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Red Hill Bush Regeneration Group 16 Nelson Place


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The following ACTEWAGL Corporation work practices have been observed within the Red Hill Nature Park by the Red Hill Bush Regeneration Group. These practices are considered to be contrary to good management of the Nature Park and may contravene relevant legislation. It is suggested that enhanced consultation mechanisms are established between PCL and ACTEWAGL officials to help minimise these types of practices.





  • Replacement of power poles within endangered woodland, resulting in bare areas up to 10m x10m, in which there has been no active rehabilitation measures, and consequently the area of disturbance has become a major site of weed establishment and hence a source of weed invasion beyond the initial area of disturbance.




  • The placement of overflow pipes from water tanks into drainage lines, with no erosion control measures put in place has created gully erosion.




  • The control of trees under powerlines by broadscale spraying of a non-specific herbicide that not only killed tree saplings, but native shrubs and a diverse understorey of native grasses and herbs, leaving a degraded area subject to sheet erosion and weed invasion.




  • Repairs to pipelines being undertaken in such a way that soil piles have been left for months and when finally levelled no other rehabilitation measures (such as planting or seeding with native species) were undertaken. This left bare disturbed areas colonised by weed species.




  • Vehicle hygiene within Canberra Nature Park is frequently not observed. Trucks and heavy machinery have entered the Reserve caked in mud and most are unclean. Weeds, such as Chilean Needlegrass or Nodding Thistle that otherwise are not present within a reserve or are located many hundreds of metres away have been observed soon after ACTEWAGL activity.




  • Screen plantings of some water tanks have used species that are not indigenous to Canberra Nature Park and some have become invasive. ACTEWAGL may not have been the original planters in many of these cases, but ACTEWAGL has not removed invasive species or controlled the invasive offspring.




  • Excessive clearing in the vicinity of powerlines. Trees in excess of 30m from a power line have been cut. In other cases woody shrubs and small trees that were near their maximum height and width were felled and yet were tens of metres away from any power lines. It would appear that those doing the work were unaware of the growth characteristics of the plants they were removing and that nobody explained these characteristics to them.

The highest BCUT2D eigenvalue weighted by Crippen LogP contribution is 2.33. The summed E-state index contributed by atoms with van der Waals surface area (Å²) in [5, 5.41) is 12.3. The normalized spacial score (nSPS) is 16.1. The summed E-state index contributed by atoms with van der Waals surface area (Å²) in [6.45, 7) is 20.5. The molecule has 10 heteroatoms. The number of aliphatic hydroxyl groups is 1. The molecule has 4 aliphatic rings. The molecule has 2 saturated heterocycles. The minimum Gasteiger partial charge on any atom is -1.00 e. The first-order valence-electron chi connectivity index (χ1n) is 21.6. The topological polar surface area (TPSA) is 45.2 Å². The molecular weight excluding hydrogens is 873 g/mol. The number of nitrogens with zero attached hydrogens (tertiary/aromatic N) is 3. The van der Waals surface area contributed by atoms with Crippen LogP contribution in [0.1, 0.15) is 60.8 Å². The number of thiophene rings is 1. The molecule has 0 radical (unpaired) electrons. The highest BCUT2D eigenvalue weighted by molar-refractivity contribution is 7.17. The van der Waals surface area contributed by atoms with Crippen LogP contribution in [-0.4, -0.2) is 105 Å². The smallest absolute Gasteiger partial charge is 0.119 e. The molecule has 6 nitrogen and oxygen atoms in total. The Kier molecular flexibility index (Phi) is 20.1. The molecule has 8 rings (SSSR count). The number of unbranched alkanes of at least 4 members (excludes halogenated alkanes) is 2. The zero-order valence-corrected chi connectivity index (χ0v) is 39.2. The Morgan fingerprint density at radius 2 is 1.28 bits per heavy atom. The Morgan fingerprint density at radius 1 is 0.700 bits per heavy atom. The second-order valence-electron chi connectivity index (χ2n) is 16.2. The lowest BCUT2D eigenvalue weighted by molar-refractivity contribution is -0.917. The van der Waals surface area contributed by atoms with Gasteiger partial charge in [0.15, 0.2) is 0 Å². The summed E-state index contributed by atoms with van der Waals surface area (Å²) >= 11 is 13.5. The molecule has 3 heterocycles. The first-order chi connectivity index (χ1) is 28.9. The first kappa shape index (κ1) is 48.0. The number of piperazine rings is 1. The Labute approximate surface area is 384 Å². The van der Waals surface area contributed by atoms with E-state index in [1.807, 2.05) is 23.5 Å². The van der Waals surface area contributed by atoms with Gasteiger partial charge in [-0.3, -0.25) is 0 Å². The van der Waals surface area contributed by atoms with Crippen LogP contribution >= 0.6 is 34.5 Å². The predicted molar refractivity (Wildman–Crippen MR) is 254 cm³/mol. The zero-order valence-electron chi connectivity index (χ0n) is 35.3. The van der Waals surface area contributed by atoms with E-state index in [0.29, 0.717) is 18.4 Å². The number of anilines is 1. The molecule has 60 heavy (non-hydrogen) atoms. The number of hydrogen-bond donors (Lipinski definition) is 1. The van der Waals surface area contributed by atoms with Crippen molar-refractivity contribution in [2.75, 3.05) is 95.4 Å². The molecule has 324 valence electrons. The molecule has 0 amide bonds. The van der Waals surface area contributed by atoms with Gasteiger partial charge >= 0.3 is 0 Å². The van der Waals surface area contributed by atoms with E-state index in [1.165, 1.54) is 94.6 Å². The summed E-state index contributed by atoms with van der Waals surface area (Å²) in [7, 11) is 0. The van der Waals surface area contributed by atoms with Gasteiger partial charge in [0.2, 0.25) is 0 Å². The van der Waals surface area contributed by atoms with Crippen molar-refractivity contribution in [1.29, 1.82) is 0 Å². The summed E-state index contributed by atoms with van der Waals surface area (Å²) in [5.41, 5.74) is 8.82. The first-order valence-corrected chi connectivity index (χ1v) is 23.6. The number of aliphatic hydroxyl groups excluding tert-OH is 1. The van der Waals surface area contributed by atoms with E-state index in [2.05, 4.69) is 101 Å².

• Heavy machinery operating, after periods of heavy rain, resulting in degradation of native vegetation and tracks within Red Hill Nature Park.




  • Work done in ignorance of local values so that the access route selected to work sites have needlessly destroyed plants of rare and threatened species, or machinery has been parked on top of diverse native understorey rather than nearby exotic grass.




  • Maintenance around some of the fenced water tanks seems to consist solely of slashing. Given the disturbance that occurs around these tanks, much of the vegetation is made up of weeds, such as thistles, wild oats or St Johns Wort, slashing may not be the best management practice. Without weed control or management to encourage native species these areas become a focus of weed invasion into the surrounding bushland. To compound matters, in at least one case, slashed weedy material from within a fenced area was raked and strewn over neighbouring bush.




  • Methods employed to control wattle growth under powerlines, has included bulldozing and baring of soils. This has only resulted in thickets of wattles - much of it non-local or weedy plants such as Cootamundra wattle. The practice has not controlled the target plants and has resulted in reduced biodiversity.



Attachment B: Examples of ACTEWAGL apparently illegal activities in Red Hill Nature Park
The following ACTEWAGL Corporation activities, which may contravene relevant legislation, have been observed by the Red Hill Bush Regeneration Group.


  • The dumping of fill (or perhaps it has just been the storing of waste spoil) outside of ACTEWAGL lease areas. Some of these spoil dumps have covered tens of square metres. (Apparent offences against Section 67 of the Nature Conservation Act - Maximum penalty - 30 penalty points - Apparent offences against Section 86 of the Nature Conservation Act - Maximum penalty - 2000 penalty points or 5 years imprisonment or both)




  • The dumping of waste such as left over concrete, used tins and bags and power pole parts in Canberra Nature Park. (Apparent offences against Section 66 of the Nature Conservation Act - Maximum penalty - 10 penalty points)




  • Cleaning of equipment, such as concrete mixers and heavy vehicles in such a way that waste and polluted waters have covered and killed significant native vegetation, including rare plants and understorey of endangered vegetation, within Red Hill Nature Park. (Apparent offences against Section 77 of the Nature Conservation Act - Maximum penalty - 2000 penalty points or 5 years imprisonment or both)